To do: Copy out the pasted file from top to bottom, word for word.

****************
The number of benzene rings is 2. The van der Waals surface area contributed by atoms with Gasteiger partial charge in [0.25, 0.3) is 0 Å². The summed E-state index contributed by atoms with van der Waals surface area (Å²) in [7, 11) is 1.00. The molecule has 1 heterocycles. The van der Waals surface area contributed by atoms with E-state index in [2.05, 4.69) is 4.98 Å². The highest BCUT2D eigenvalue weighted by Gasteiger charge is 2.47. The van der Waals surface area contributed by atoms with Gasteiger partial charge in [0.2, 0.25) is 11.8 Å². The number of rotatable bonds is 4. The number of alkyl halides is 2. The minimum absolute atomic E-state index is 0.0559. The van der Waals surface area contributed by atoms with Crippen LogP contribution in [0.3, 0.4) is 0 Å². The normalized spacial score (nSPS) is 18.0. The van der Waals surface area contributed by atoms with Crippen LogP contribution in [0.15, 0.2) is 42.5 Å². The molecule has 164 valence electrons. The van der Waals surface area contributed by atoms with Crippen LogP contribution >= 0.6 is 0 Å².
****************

The number of benzene rings is 2. The van der Waals surface area contributed by atoms with Gasteiger partial charge in [0.25, 0.3) is 0 Å². The summed E-state index contributed by atoms with van der Waals surface area (Å²) in [7, 11) is 1.00. The molecule has 1 heterocycles. The van der Waals surface area contributed by atoms with E-state index in [2.05, 4.69) is 4.98 Å². The highest BCUT2D eigenvalue weighted by Gasteiger charge is 2.47. The van der Waals surface area contributed by atoms with Gasteiger partial charge in [0.2, 0.25) is 11.8 Å². The number of rotatable bonds is 4. The number of alkyl halides is 2. The minimum absolute atomic E-state index is 0.0559. The van der Waals surface area contributed by atoms with Crippen LogP contribution in [0.3, 0.4) is 0 Å². The normalized spacial score (nSPS) is 18.0. The van der Waals surface area contributed by atoms with Crippen LogP contribution in [0.15, 0.2) is 42.5 Å². The molecule has 164 valence electrons. The van der Waals surface area contributed by atoms with Crippen LogP contribution >= 0.6 is 0 Å².